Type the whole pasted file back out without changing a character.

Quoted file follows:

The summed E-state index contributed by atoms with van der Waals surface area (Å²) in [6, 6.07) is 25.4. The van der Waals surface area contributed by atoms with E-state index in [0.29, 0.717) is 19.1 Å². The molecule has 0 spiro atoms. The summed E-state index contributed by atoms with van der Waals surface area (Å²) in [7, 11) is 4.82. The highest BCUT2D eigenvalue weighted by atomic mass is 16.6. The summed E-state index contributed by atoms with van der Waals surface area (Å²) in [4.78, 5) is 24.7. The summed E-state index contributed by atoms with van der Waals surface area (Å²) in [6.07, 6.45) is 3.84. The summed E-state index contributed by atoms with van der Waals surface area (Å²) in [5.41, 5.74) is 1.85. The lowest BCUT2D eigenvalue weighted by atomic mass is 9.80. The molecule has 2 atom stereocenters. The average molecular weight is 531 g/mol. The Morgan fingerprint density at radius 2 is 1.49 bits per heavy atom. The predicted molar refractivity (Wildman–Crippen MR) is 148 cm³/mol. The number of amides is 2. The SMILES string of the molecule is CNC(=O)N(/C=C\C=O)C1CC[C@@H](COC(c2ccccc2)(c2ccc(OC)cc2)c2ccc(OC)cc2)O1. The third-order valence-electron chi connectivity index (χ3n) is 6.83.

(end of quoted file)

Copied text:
The summed E-state index contributed by atoms with van der Waals surface area (Å²) in [6, 6.07) is 25.4. The van der Waals surface area contributed by atoms with E-state index in [0.29, 0.717) is 19.1 Å². The molecule has 0 spiro atoms. The summed E-state index contributed by atoms with van der Waals surface area (Å²) in [7, 11) is 4.82. The highest BCUT2D eigenvalue weighted by atomic mass is 16.6. The summed E-state index contributed by atoms with van der Waals surface area (Å²) in [4.78, 5) is 24.7. The summed E-state index contributed by atoms with van der Waals surface area (Å²) in [6.07, 6.45) is 3.84. The summed E-state index contributed by atoms with van der Waals surface area (Å²) in [5.41, 5.74) is 1.85. The lowest BCUT2D eigenvalue weighted by atomic mass is 9.80. The molecule has 2 atom stereocenters. The average molecular weight is 531 g/mol. The Morgan fingerprint density at radius 2 is 1.49 bits per heavy atom. The predicted molar refractivity (Wildman–Crippen MR) is 148 cm³/mol. The number of amides is 2. The SMILES string of the molecule is CNC(=O)N(/C=C\C=O)C1CC[C@@H](COC(c2ccccc2)(c2ccc(OC)cc2)c2ccc(OC)cc2)O1. The third-order valence-electron chi connectivity index (χ3n) is 6.83.